Applying to Medical School: Hidden Costs and Budgeting Tips
Recently I made a video on the costs of being a medical student and how to afford it. Though medical school is expensive, the first obstacle to becoming a doctor is the cost of applying to medical school.
There is no limit to how much you can spend getting into medical school. With hundreds of medical programs in North America, premeds are applying for an average of 17 medical schools each cycle, according to the AAMC. The whole process is a daunting task if you have no connections to medicine as each school has different requirements. To fill the void, medical consulting companies are charging $3995 to $8997 for their most popular application review packages, further widening the gap between those who can afford it, and those who can’t.
As I mention in the video, the total cost of applying to medical school in Canada ranges from $2241 to $14,451. As a premed working three jobs with a combined parental income of ~$55,000, I had to be creative and explore frugal alternatives to afford the application process.
Currently, I am a staff physician and an alumni (1T8) from U of T’s Faculty of Medicine’s MD program. In this blog, I present 5 tips to help you save and make money when applying to medical school (beyond just scholarships and government loans):
Tip 1: Spending a few hours on forums, medical school websites, and Facebook pages will save you thousands of dollars on medical school consulting companies.
Most of what I learned about the medical school application process can be found on forums such as Premed 101 or Student Doctor Network - lots of medical students and residents browse these forums and act as sources of information. Because forums are anonymous, some students might doubt the accuracy of the information of the posts. However, the moderators and other users will often correct inaccurate information.
As medical schools are trying to make the process more transparent, they began developing their own “Getting into Medical School” seminars. This information is usually found on the “Prospective Students” or “How to Apply” page of the school’s website and contains seminar recordings and tips. Following the school’s event page will also give you notifications of live streamed seminars and Q&A sessions. U of T’s MD program has a dedicated YouTube channel that shares their previously of recorded live sessions and serves as resourceful materials.
Doing your own research on each medical school serves as secondary preparation for the essays and interviews, and helps you discover joint-degree programs or extracurriculars unique to that school.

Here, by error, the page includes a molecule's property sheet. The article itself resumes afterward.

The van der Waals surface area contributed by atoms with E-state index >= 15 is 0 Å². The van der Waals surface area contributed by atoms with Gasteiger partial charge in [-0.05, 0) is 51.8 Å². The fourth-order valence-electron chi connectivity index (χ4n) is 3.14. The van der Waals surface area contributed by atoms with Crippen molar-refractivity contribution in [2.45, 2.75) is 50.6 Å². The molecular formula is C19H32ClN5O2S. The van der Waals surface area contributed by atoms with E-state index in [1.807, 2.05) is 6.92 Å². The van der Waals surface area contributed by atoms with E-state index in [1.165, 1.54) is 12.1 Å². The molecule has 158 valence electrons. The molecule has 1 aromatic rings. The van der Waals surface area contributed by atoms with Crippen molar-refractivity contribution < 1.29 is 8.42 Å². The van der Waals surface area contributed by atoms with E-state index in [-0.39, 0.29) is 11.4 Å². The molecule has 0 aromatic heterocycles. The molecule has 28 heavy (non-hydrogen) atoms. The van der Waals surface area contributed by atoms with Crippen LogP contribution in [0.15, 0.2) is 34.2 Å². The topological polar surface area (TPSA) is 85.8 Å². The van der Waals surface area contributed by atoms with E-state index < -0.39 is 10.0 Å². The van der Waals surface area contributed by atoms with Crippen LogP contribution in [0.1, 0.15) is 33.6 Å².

Tip 2: Some medical schools offer MCAT prep courses for free and utilize free online courses. Take advantage of the Fee Assistance Program when registering for the MCAT.
When I started studying for the MCAT, I obtained books secondhand from online marketplaces. The course materials don’t change significantly each year and often sellers will also throw in their notes for free. If you need an instructor to keep you focused, some medical schools are developing their own MCAT courses or provide donated course books for free. Also, if you haven’t used Khan Academy in your undergraduate courses, they have an excellent online course.
Tip 3: Attend sessions organized by your university’s premed student clubs, healthcare mentoring programs, and attend medical school admission conferences.
If you don’t have family members or friends in medicine, going to premed student club events or participating in mentoring programs where you’re paired with medical students (i.e. Altitude Mentoring or Community of Support) is just as useful. If your school does not have a premed club, MedX is a conference that offers workshops and seminars on the application process. Tickets are around $30 and a bursary is offered to underrepresented groups.
Tip 4: If you can’t afford to volunteer, apply for work-study programs or residence assistant positions.
Most universities offer work-study programs in research, tutoring, or internships with community organizations that can count under more than one application category. Likewise, working as a residence assistant/don may not give you a paid salary but can save you $10,000+ in housing, meals, and internet costs, in addition to counting as an extracurricular activity.
Tip 5: When attending in-person interviews, use credit card points to fund flights and take advantage of school’s billeting services.
As a university student, there are lots of application-related expenses that require using a credit card to pay online. Consider getting a travel points credit card, which can go towards free flights to any out-of-province interviews.
When you get an interview email, schools will often advertise their billeting service, which allows you to stay with a medical student for free the night before your interview. I highly encourage you to take advantage of this service. Medical students are friendly and offer lots of insider knowledge about life at their school and city - I have gotten tours and last-minute interview prep from students I have billeted with.
Applying to medical school and finding the means to afford it are challenges but the long journey to becoming a doctor is not without its obstacles. As the medical community begins to recognize socioeconomic barriers to applying, there will always be allies and mentors there to guide you along the way.
This is the personal opinion and perspective from Stephanie Zhou based on her application experience. She is an Addictions physician and Lecturer for the Personal Finance curriculum at the U of T Faculty of Medicine. She blogs about financial education on Instagram @breakingbaddebt and posts open-access lectures on Youtube. Feel free to contact her via social media with any questions.